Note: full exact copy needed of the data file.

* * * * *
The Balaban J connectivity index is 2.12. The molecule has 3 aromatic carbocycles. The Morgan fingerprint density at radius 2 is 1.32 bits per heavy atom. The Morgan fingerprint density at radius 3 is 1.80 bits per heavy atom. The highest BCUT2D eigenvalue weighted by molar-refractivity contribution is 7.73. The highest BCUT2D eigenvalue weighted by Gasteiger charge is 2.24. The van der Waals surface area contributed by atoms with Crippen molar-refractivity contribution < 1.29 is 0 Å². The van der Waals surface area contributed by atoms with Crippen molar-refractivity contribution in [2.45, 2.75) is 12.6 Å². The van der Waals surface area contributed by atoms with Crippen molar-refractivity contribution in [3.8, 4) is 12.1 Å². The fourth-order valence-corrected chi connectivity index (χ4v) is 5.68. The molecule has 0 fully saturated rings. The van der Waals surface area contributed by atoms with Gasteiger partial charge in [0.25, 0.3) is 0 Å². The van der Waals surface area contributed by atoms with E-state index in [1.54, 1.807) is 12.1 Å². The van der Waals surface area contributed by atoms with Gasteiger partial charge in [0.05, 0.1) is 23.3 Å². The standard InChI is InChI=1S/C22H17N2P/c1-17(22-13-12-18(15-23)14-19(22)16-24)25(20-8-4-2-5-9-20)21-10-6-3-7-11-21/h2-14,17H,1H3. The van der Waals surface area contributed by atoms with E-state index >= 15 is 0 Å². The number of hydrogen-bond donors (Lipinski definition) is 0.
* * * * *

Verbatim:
The Balaban J connectivity index is 2.12. The molecule has 3 aromatic carbocycles. The Morgan fingerprint density at radius 2 is 1.32 bits per heavy atom. The Morgan fingerprint density at radius 3 is 1.80 bits per heavy atom. The highest BCUT2D eigenvalue weighted by molar-refractivity contribution is 7.73. The highest BCUT2D eigenvalue weighted by Gasteiger charge is 2.24. The van der Waals surface area contributed by atoms with Crippen molar-refractivity contribution < 1.29 is 0 Å². The van der Waals surface area contributed by atoms with Crippen molar-refractivity contribution in [2.45, 2.75) is 12.6 Å². The van der Waals surface area contributed by atoms with Crippen molar-refractivity contribution in [3.8, 4) is 12.1 Å². The fourth-order valence-corrected chi connectivity index (χ4v) is 5.68. The molecule has 0 fully saturated rings. The van der Waals surface area contributed by atoms with Gasteiger partial charge in [0.25, 0.3) is 0 Å². The van der Waals surface area contributed by atoms with E-state index in [1.54, 1.807) is 12.1 Å². The van der Waals surface area contributed by atoms with Gasteiger partial charge in [0.05, 0.1) is 23.3 Å². The standard InChI is InChI=1S/C22H17N2P/c1-17(22-13-12-18(15-23)14-19(22)16-24)25(20-8-4-2-5-9-20)21-10-6-3-7-11-21/h2-14,17H,1H3. The van der Waals surface area contributed by atoms with E-state index >= 15 is 0 Å². The number of hydrogen-bond donors (Lipinski definition) is 0.